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A wallflower is a type of plant native to Europe, but the word has also come into use as an idiom. We will examine the definitions of wallflower, where the term came from and some examples of its use in sentences.

A wallflower is a person who remains outside the festivities of a party, a person who attends a dance but does not take part in the dancing. A wallflower may simply be shy or may be unpopular for some reason. The word wallflower is sometimes applied to people or organizations left on the sidelines of any activity, not necessarily those attending a party. The idiom wallflower is derived from the plant, the wallflower, which grows by clinging to walls or rocks. The idea is that the person in question is clinging to the wall rather than taking part in the activity. The plural form of wallflower is wallflowers.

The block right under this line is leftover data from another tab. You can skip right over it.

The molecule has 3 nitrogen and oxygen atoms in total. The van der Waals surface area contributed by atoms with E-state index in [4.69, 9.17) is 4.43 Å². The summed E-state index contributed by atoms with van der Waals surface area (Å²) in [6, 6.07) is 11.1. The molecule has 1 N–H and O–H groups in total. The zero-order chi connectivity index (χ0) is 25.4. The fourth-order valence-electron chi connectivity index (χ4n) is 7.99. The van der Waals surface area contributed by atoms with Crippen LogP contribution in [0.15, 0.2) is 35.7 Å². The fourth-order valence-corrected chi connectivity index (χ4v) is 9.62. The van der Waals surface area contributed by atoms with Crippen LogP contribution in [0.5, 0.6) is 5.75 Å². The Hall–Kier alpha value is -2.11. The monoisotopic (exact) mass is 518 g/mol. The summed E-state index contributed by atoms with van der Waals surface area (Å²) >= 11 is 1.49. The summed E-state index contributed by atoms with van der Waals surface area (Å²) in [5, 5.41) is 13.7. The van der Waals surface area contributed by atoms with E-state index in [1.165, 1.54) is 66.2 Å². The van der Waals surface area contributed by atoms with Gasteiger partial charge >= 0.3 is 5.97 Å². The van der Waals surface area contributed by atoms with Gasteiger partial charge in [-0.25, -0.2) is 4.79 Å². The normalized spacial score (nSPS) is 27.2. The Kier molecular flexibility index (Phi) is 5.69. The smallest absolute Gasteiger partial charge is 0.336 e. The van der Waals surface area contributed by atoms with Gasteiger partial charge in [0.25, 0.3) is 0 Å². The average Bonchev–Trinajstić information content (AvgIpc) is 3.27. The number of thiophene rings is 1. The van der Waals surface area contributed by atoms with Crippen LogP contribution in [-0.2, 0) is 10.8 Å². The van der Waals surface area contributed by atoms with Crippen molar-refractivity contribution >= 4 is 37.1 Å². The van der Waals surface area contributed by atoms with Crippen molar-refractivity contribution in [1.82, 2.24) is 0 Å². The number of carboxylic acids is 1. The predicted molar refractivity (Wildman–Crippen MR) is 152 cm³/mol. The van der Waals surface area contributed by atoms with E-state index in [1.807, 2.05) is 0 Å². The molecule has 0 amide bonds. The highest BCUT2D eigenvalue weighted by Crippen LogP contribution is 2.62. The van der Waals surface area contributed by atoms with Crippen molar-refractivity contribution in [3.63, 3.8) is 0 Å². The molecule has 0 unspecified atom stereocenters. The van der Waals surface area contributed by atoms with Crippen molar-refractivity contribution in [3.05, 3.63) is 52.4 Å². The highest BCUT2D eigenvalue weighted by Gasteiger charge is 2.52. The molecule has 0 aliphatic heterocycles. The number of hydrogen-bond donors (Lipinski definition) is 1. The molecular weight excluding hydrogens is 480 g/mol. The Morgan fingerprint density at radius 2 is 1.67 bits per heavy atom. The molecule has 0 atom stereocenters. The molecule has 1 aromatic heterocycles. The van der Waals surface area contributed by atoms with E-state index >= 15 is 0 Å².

“Freak Show” doesn’t shy from blanket regional stereotyping, but then neither does its hero: Billy enters the local high school with such a superiority complex that he never bothers to learn the name of the one open-minded wallflower (AnnaSophia Robb) who initially befriends him. (Variety Magazine)

As the name suggest, the party rolls out all the best bops from Daft Punk, as well as related artists, for those who are somewhere between dramatic move-buster and reluctant wallflower. (The Chicago Tribune)

My final reason for loving my position as a wallflower is just getting to watch the events unfold and soak up the surroundings. (The Reading Eagle)

Check out some of the other idioms we covered:

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